June 3 (Bloomberg) -- Vietnamese dollar bonds are missing out on a developing-nation rally on concern a territorial dispute with China that has sparked deadly riots will deter foreign investment.
The securities gained 0.5 percent in May, the least since January and the worst performance among 12 regional sovereign indexes compiled by HSBC Holdings Plc. Asian dollar notes surged 2.2 percent in their biggest monthly advance in almost two years as disappointing U.S. economic data pushed down Treasury yields, boosting demand for higher-yielding bonds.
Prime Minister Nguyen Tan Dung said May 30 that Vietnam has prepared evidence and is ready to file a legal suit challenging Beijing’s claim to waters where China has placed an oil rig, risking economic retaliation from its major trading partner. Some foreign-owned factories were forced to close temporarily because of anti-Chinese riots that began May 11, helping to slow gains in Vietnamese dollar notes that had been the best performers in Southeast Asia in the six months through April.
“The recent anti-China protests may undermine Vietnam’s appeal as a destination for foreign direct investment over the medium term,” Vincent Tsui, an economist in Hong Kong at AllianceBernstein LP, which oversees about $457 billion globally, said in a May 29 e-mail interview without specifying a timeframe. “Security wasn’t a problem in the past.”
China National Offshore Oil Corp. triggered the tension when it placed an exploration rig about 120 nautical miles off the Vietnamese coast on May 2. Metallurgical Corp. of China said May 20 that four of its workers were killed in an attack on May 14. Formosa Chemicals & Fibre Corp. and China Steel Corp. were among several Taiwanese companies that had to temporarily halt operations at the height of the riots in mid-May.
China accounted for 15 percent of Vietnam’s global trade last year, according to the Southeast Asian nation’s General Statistics Office.
“Anti-China riots and the fear that in the medium- to long-term foreign-direct investment flows between China and Vietnam will go down have negatively impacted sentiment for Vietnam,” Sergey Dergachev, who helps oversee about $10 billion as a senior portfolio manager at Union Investment Privatfonds GmbH in Frankfurt, said in a May 29 e-mail interview. Gains in dollar debt from Indonesia and India have also reduced the allure of Vietnamese notes, he said.
Indonesian and Indian U.S. currency bonds rallied 4.2 percent and 2.9 percent in May, according to HSBC indexes, amid speculation new leaders will pursue economic reforms.
Vietnamese dollar securities have advanced 7.3 percent in the past year, the best performance after Sri Lanka among the 12 indexes tracked by HSBC. Inflation has stayed below 5 percent over the last four months and has fallen from more than 20 percent in 2011. The economy will expand 5.7 percent this year, compared with 5.42 percent in 2013, according to the median estimate in a Bloomberg survey.
The premium investors demand to hold Vietnam’s 6.75 percent dollar bonds due January 2020 over similar-maturity Treasuries reached 201 basis points on April 3, the least since the notes were issued in 2010. The comparable spread that day for dollar debt due 2020 from Indonesia, ranked five levels higher than Vietnam by Moody’s Investors Service, was 207.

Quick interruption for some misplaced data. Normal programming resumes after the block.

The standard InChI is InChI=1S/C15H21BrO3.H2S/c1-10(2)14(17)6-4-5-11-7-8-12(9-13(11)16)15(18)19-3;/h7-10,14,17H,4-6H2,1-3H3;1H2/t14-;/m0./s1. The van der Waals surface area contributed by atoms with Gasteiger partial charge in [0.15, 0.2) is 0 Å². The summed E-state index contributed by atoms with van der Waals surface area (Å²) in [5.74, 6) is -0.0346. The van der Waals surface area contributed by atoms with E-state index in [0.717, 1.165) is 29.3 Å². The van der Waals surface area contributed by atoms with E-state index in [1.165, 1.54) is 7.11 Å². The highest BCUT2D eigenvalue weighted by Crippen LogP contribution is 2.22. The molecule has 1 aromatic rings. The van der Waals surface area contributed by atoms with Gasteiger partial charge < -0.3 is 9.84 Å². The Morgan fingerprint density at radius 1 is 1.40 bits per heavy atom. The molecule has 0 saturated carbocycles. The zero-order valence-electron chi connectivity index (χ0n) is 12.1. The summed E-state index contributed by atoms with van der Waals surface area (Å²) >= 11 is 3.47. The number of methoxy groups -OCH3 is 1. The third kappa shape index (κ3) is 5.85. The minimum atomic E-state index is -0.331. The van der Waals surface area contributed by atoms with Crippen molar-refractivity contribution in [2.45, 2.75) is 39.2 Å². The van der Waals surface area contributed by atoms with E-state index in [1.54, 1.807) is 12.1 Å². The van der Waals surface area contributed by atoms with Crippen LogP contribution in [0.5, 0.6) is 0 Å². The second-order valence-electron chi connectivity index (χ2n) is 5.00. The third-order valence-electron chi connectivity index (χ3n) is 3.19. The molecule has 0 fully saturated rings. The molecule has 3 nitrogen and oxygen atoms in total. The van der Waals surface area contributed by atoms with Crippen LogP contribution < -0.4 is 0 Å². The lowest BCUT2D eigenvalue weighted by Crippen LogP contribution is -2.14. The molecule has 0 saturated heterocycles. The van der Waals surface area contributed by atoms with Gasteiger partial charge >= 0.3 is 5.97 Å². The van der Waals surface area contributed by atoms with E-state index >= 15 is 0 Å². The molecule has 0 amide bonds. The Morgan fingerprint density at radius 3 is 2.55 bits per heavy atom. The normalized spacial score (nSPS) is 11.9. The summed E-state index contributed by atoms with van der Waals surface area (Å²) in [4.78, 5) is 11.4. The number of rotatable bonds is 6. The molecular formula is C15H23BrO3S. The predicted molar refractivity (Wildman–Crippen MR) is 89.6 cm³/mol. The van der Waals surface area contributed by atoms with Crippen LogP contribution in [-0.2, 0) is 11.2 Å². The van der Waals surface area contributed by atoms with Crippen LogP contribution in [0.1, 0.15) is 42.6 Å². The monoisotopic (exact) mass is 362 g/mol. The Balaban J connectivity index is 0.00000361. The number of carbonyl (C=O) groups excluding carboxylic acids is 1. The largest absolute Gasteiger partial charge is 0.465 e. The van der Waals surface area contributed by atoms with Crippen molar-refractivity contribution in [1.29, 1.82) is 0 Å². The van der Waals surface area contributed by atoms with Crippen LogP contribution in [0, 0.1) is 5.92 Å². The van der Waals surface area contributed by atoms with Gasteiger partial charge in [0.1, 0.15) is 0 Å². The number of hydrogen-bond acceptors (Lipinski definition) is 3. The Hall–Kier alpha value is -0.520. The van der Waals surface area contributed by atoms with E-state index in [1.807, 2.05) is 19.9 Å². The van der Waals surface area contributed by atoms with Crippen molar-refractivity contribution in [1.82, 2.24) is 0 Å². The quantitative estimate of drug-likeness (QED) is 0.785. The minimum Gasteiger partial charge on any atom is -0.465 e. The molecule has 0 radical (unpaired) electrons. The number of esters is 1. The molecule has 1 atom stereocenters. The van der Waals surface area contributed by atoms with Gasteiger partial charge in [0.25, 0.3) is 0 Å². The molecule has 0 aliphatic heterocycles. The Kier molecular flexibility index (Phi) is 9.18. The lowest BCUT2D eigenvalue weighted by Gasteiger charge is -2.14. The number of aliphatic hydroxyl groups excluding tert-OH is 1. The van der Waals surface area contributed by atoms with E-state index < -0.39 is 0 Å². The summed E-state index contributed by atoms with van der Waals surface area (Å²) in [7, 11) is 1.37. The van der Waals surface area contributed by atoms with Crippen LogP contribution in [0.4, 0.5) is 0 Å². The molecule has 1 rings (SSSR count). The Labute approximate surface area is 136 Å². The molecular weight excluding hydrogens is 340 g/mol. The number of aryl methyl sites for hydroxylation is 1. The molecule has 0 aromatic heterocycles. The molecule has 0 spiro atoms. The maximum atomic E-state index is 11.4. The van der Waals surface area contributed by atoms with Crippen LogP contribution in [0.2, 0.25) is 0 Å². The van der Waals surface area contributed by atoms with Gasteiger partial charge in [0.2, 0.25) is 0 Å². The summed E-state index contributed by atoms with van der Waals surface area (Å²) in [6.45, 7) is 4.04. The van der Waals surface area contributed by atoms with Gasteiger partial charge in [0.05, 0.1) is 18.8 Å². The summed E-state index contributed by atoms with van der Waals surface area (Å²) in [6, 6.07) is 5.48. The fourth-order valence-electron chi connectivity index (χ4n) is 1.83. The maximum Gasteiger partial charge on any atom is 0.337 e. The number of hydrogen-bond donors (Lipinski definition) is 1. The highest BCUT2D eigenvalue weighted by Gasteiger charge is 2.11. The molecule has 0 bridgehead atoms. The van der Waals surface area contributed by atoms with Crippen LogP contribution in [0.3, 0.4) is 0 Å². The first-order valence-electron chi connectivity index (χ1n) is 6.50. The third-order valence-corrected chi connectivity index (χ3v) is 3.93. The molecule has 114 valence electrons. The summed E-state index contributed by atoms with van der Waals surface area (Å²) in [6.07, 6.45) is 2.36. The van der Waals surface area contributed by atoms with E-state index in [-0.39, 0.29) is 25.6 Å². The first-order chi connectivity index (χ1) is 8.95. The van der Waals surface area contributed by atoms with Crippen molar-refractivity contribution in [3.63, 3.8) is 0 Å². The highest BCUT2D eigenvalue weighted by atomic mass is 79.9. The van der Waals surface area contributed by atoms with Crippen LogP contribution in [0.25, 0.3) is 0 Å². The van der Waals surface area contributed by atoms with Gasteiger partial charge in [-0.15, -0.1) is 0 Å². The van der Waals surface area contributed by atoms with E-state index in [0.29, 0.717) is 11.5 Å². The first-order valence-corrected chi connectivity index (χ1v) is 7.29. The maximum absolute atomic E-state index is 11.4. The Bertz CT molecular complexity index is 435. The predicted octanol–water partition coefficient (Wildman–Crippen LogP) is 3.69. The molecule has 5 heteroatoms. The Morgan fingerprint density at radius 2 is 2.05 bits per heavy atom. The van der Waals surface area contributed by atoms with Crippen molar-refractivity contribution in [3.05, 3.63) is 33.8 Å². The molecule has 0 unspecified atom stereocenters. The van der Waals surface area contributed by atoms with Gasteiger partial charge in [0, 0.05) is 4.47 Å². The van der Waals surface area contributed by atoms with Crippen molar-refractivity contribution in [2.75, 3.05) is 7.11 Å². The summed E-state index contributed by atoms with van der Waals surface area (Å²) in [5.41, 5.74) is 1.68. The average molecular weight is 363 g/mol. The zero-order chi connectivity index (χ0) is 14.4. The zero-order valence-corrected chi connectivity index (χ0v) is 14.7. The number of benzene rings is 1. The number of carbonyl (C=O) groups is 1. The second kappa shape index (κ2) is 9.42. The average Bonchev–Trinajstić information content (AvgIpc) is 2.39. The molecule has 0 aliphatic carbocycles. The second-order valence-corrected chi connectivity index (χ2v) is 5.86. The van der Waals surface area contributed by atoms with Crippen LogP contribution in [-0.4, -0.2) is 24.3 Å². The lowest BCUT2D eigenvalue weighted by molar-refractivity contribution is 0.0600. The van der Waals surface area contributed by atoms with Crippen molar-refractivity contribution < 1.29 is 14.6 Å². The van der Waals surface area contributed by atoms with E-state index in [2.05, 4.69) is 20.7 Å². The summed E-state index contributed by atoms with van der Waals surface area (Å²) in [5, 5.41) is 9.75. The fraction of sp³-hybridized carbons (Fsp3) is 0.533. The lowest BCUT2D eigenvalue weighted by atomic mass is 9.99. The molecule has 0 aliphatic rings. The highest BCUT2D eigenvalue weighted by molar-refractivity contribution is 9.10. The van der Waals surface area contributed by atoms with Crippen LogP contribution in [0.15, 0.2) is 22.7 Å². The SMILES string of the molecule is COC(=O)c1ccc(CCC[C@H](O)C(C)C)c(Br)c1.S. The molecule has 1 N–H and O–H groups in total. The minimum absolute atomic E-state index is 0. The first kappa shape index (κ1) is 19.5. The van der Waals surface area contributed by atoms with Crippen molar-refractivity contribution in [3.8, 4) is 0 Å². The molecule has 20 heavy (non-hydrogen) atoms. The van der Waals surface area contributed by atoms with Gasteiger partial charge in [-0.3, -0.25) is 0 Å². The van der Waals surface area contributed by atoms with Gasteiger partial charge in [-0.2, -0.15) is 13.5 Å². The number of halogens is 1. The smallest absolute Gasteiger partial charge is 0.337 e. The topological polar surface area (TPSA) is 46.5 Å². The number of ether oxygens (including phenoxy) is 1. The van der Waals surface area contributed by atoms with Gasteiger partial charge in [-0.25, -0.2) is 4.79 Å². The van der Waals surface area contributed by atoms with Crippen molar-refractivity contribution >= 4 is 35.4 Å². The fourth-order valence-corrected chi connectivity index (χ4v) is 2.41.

“Even before the protests, Vietnam’s sovereign spread was already too tight,” AllianceBernstein’s Tsui said. “In terms of valuation, Vietnam’s dollar bonds are less attractive” than the country’s higher-rated peers, he said.
Vietnamese officials were quick to offer compensation to companies affected by the protests. Prime Minister Dung directed agencies to delay collecting taxes for up to two years and said workers could be supplied and other levies reduced for firms that reported damage, according to a May 21 statement on the government’s website.
“We have timely contained the incident and successfully prevented its recurrence,” Dung said in a May 30 interview. “Vietnam has also provided timely and effective assistance to the affected enterprises, enabling most of them to resume normal production and business activities.”
U.S. companies are committed to staying in Vietnam and “appreciate” the way its government is handling the dispute with China, U.S. Secretary of Commerce Penny Pritzker said at a briefing in Hanoi yesterday.
Vietnam’s dong weakened 0.3 percent in May, the most since June, data compiled by Bloomberg show. The country’s benchmark stock index lost 2.8 percent, although it has rallied 8.5 percent since closing at a four-month low on May 13. Foreign investors added about $99 million to their holdings last month.
Vietnam’s importance as a low-cost manufacturing hub means Chinese companies are unlikely to relocate factories from the country, Union Privatfonds’ Dergachev said, adding that he hadn’t reduced or added to holdings of Vietnamese dollar debt since the dispute began.
The cost of insuring Vietnamese bonds for five years using credit-default swaps fell four basis points, or 0.04 percentage point, in May to 206, according to CMA. That compares with a decline of 34 basis points to 140 for Indonesian debt and a 15 basis-point drop to 86 for Philippine notes.
The protests will hurt Vietnam in the short term because the country is reliant on China for the supply of parts and materials, especially for its electronics and textile industries, according to Hai Nguyen, the Ho Chi Minh City-based head of fixed income at the local unit of Manulife Asset Management, which oversees $44 billion of Asian debt.
“The tension might result in the disruption of supply and reduce the output for export,” Hai said in a May 30 phone interview. “In the longer term this could be an opportunity for Vietnam to be more open to the West and to be less dependent on the Chinese economy.”
--With assistance from K. Oanh Ha and Nguyen Dieu Tu Uyen in Hanoi.